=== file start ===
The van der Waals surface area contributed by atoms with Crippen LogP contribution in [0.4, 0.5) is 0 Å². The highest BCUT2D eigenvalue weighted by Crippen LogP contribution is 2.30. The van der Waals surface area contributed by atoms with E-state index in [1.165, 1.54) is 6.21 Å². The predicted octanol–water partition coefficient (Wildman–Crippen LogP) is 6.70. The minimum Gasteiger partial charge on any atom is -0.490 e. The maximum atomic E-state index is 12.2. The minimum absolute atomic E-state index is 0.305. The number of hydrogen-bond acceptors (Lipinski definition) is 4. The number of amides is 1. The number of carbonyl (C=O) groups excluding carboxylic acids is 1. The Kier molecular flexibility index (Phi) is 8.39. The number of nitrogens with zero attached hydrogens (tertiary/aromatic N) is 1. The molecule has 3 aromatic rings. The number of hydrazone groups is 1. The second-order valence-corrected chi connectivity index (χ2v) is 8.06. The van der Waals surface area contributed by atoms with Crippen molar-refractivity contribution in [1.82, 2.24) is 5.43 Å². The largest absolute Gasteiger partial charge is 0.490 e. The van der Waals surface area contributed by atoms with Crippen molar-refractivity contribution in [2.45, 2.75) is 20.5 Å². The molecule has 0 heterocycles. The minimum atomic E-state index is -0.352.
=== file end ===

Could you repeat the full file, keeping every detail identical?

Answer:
The van der Waals surface area contributed by atoms with Crippen LogP contribution in [0.4, 0.5) is 0 Å². The highest BCUT2D eigenvalue weighted by Crippen LogP contribution is 2.30. The van der Waals surface area contributed by atoms with E-state index in [1.165, 1.54) is 6.21 Å². The predicted octanol–water partition coefficient (Wildman–Crippen LogP) is 6.70. The minimum Gasteiger partial charge on any atom is -0.490 e. The maximum atomic E-state index is 12.2. The minimum absolute atomic E-state index is 0.305. The number of hydrogen-bond acceptors (Lipinski definition) is 4. The number of amides is 1. The number of carbonyl (C=O) groups excluding carboxylic acids is 1. The Kier molecular flexibility index (Phi) is 8.39. The number of nitrogens with zero attached hydrogens (tertiary/aromatic N) is 1. The molecule has 3 aromatic rings. The number of hydrazone groups is 1. The second-order valence-corrected chi connectivity index (χ2v) is 8.06. The van der Waals surface area contributed by atoms with Crippen molar-refractivity contribution in [1.82, 2.24) is 5.43 Å². The largest absolute Gasteiger partial charge is 0.490 e. The van der Waals surface area contributed by atoms with Crippen molar-refractivity contribution in [2.45, 2.75) is 20.5 Å². The molecule has 0 heterocycles. The minimum atomic E-state index is -0.352.